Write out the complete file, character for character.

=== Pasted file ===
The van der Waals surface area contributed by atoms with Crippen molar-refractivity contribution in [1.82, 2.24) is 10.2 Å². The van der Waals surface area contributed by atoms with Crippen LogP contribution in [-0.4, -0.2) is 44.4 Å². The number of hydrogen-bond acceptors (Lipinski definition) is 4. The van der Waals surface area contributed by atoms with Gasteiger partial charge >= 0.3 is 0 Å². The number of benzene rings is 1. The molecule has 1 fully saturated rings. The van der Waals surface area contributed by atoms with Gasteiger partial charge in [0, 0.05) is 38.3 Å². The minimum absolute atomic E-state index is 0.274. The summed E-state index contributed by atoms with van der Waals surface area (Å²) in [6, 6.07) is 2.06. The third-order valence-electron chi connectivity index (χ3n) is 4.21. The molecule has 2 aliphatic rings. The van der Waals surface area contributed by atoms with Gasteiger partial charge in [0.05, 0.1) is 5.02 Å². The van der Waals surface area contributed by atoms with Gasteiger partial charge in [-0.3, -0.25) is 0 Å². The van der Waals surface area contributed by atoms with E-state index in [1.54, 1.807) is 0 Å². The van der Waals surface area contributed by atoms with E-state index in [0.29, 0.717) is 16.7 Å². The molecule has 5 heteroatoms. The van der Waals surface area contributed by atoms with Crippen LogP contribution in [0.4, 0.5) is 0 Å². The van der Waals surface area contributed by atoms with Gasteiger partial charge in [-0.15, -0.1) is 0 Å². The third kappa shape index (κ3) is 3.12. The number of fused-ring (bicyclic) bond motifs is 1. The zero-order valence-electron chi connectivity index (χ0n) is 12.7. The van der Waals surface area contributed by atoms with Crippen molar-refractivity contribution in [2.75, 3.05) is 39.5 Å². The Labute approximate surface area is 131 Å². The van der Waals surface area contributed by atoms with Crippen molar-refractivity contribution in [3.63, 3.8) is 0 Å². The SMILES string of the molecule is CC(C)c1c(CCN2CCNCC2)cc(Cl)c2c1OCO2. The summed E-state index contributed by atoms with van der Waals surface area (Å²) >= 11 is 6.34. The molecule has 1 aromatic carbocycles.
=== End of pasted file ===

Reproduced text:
The van der Waals surface area contributed by atoms with Crippen molar-refractivity contribution in [1.82, 2.24) is 10.2 Å². The van der Waals surface area contributed by atoms with Crippen LogP contribution in [-0.4, -0.2) is 44.4 Å². The number of hydrogen-bond acceptors (Lipinski definition) is 4. The van der Waals surface area contributed by atoms with Gasteiger partial charge >= 0.3 is 0 Å². The number of benzene rings is 1. The molecule has 1 fully saturated rings. The van der Waals surface area contributed by atoms with Gasteiger partial charge in [0, 0.05) is 38.3 Å². The minimum absolute atomic E-state index is 0.274. The summed E-state index contributed by atoms with van der Waals surface area (Å²) in [6, 6.07) is 2.06. The third-order valence-electron chi connectivity index (χ3n) is 4.21. The molecule has 2 aliphatic rings. The van der Waals surface area contributed by atoms with Gasteiger partial charge in [0.05, 0.1) is 5.02 Å². The van der Waals surface area contributed by atoms with Gasteiger partial charge in [-0.3, -0.25) is 0 Å². The van der Waals surface area contributed by atoms with E-state index in [1.54, 1.807) is 0 Å². The van der Waals surface area contributed by atoms with E-state index in [0.29, 0.717) is 16.7 Å². The molecule has 5 heteroatoms. The van der Waals surface area contributed by atoms with Crippen LogP contribution in [0.4, 0.5) is 0 Å². The van der Waals surface area contributed by atoms with Gasteiger partial charge in [-0.15, -0.1) is 0 Å². The third kappa shape index (κ3) is 3.12. The number of fused-ring (bicyclic) bond motifs is 1. The zero-order valence-electron chi connectivity index (χ0n) is 12.7. The van der Waals surface area contributed by atoms with Crippen molar-refractivity contribution in [2.75, 3.05) is 39.5 Å². The Labute approximate surface area is 131 Å². The van der Waals surface area contributed by atoms with Crippen molar-refractivity contribution in [3.63, 3.8) is 0 Å². The SMILES string of the molecule is CC(C)c1c(CCN2CCNCC2)cc(Cl)c2c1OCO2. The summed E-state index contributed by atoms with van der Waals surface area (Å²) >= 11 is 6.34. The molecule has 1 aromatic carbocycles.